This is an important finding – and good news – for people considering antidepressants unsure if they’re going to work, for GPs getting a hard time for prescribing them and for researchers working to transform mental health.
For too long antidepressants have been shrouded in controversy: whether it’s the belief that these drugs are only prescribed to benefit big pharma companies, or TV shows linking them to homicide or simply a lack of faith that actually work. And this ‘pill-shaming’ culture in our society risks leaving people scared to take these drugs that have genuine benefits. They help people – and now we have strong data to show this.
That’s not to say that antidepressants are the entire answer – we know that psychological therapies are also a crucial part of recovery for many people. But it’s also true that sadly, they’re harder to access.
If nothing else, I hope the study will begin to help to break down the stigma around taking medication for mental health – and the important role it can have for many people.
So yes, it’s good news. But it also highlights just how far we have to go.
The scientists looked at 21 common antidepressants prescribed for major depressive disorder. And what struck me when reading the paper was just how old some of these drugs are. Amitriptyline, for example, was developed in the 60s. A chronic lack of funding into mental health is partly to blame, without investment into science we cannot develop new – and better – drugs.
It’s clear to see just how far mental health lags behind when you look at the stats: only £8 is spent on mental health research per person affected compared to £178 for cancer. We’re here to even up the playing field.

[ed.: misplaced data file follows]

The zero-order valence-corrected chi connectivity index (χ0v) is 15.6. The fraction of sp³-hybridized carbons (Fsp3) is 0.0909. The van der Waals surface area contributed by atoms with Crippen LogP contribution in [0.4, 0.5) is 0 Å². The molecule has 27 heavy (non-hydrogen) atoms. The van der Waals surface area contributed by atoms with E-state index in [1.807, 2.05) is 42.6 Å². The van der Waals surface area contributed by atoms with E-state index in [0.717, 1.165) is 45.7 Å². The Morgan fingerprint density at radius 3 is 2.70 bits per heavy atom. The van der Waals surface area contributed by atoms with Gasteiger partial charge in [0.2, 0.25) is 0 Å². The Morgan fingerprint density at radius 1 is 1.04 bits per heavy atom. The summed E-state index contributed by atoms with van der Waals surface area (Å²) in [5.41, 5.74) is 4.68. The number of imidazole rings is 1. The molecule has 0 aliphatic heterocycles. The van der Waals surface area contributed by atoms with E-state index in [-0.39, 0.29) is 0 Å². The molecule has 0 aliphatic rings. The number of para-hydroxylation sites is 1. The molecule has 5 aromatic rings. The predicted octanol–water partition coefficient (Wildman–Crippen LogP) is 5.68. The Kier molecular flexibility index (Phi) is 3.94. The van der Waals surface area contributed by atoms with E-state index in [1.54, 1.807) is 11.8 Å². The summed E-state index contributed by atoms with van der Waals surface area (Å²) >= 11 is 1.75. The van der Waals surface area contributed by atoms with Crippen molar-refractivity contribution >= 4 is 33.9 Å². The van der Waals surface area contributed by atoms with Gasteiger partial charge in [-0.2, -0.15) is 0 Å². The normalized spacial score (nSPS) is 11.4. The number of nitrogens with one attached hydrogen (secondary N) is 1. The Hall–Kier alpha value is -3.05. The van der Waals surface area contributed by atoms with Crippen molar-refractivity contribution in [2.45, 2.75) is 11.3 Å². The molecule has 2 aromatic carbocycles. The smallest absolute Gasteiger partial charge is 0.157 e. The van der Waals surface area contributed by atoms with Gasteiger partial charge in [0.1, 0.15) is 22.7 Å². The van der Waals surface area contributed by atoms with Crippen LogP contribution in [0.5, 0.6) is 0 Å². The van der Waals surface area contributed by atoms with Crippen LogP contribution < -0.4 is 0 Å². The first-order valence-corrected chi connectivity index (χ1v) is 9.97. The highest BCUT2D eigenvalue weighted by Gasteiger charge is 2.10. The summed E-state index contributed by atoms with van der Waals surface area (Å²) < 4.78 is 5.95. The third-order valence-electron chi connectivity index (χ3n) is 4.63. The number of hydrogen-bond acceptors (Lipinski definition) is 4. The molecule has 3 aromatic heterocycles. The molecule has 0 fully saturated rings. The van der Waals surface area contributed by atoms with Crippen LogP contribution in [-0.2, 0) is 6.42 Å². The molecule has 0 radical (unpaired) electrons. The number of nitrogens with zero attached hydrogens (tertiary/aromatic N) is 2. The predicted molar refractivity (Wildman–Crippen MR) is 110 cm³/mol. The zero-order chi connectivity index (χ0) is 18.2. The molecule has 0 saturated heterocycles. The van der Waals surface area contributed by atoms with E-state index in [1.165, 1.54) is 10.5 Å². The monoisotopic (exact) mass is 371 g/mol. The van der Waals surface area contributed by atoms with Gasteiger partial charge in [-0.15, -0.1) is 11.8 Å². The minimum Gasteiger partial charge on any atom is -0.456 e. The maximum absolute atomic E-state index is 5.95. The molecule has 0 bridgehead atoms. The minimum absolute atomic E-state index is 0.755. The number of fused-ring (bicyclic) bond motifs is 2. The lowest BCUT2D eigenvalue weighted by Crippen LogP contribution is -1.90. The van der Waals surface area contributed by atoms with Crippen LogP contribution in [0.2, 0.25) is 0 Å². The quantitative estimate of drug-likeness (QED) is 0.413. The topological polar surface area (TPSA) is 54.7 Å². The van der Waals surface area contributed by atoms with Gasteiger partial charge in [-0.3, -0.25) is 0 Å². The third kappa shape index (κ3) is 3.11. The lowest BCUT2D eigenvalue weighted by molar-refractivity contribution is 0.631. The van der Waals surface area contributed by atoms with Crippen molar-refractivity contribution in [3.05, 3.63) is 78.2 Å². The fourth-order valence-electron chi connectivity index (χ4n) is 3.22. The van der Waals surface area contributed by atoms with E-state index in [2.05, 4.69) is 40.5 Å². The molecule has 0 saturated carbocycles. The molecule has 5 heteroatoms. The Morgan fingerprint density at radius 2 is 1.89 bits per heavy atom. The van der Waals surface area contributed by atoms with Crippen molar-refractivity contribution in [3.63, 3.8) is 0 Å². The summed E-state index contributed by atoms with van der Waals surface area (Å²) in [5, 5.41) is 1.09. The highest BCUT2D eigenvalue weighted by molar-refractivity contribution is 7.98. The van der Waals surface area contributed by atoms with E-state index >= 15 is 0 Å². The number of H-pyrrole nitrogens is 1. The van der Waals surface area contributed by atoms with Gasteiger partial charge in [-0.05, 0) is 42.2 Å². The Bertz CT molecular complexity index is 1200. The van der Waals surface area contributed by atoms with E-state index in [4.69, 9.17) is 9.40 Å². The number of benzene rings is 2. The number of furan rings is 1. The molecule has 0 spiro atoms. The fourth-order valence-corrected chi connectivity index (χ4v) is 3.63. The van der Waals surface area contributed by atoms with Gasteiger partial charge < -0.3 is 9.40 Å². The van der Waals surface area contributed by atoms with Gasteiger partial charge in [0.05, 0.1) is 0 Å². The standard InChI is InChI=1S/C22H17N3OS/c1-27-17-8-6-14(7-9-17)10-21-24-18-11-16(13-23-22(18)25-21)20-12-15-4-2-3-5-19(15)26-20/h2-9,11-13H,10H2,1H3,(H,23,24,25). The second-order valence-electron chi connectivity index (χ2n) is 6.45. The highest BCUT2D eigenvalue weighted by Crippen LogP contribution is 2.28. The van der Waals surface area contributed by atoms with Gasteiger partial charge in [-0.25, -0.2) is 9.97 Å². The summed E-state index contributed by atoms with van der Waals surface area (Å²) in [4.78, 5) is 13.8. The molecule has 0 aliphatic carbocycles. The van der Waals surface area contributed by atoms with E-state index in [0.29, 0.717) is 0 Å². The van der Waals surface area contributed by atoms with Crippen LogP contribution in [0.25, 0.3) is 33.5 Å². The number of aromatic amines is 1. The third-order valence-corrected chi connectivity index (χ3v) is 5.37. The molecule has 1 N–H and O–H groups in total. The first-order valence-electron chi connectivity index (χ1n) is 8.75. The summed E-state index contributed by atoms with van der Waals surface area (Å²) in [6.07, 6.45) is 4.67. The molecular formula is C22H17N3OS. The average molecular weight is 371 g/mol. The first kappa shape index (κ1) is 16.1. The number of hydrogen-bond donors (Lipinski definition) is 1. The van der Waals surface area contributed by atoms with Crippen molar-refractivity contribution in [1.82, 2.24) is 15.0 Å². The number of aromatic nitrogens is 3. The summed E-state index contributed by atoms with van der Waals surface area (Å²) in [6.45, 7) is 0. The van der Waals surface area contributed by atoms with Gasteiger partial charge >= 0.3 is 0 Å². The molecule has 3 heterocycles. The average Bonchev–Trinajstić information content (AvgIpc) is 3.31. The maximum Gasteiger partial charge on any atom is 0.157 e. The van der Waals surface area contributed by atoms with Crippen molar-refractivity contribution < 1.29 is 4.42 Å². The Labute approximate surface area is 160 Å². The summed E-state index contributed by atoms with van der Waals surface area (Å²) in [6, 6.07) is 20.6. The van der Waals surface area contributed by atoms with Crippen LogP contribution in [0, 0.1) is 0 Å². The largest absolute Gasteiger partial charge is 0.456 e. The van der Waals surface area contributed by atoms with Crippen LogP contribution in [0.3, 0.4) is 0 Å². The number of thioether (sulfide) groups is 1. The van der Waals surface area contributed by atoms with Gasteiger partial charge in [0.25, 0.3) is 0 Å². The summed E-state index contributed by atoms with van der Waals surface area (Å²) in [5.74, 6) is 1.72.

The study showed that certain drugs were more effective than others (although all were better than a placebo) – but it didn’t show why. We need scientists to unpick how these drugs work in the brain and understand the differences are between them. Only through this kind of research will we be able to create even better medication with less side-effects. It’s why we’re funding two projects looking at serotonin, an important chemical involved in antidepressants, to get to grips with the biology behind these drugs.
The reason these drugs don’t work for many people is also down to our lack of understanding about which antidepressants are best for which people. The study didn’t take into account the severity of symptoms, age, gender or other characteristics of people taking antidepressants – but these factors are vital.
The way we prescribe these drugs is pot-luck and we need better ways to match people to the best drug for them. In Dublin, Dr Claire Gillan’s project is using big data to create an algorithm that could predict which antidepressant is most appropriate. Perhaps with enough research, we can end the trial-and-error approach to treatment. We also need to see how effective these drugs are long-term, the trial revealed that most studies only follow people up for 8 weeks. With strategies that look at NHS data in real-time over a long period, like our adolescent data platform, we’ll be able to see the bigger picture.
The time is now to get these questions answered, so everyone facing depression can get the best treatment for them.
Last updated: 27 April 2018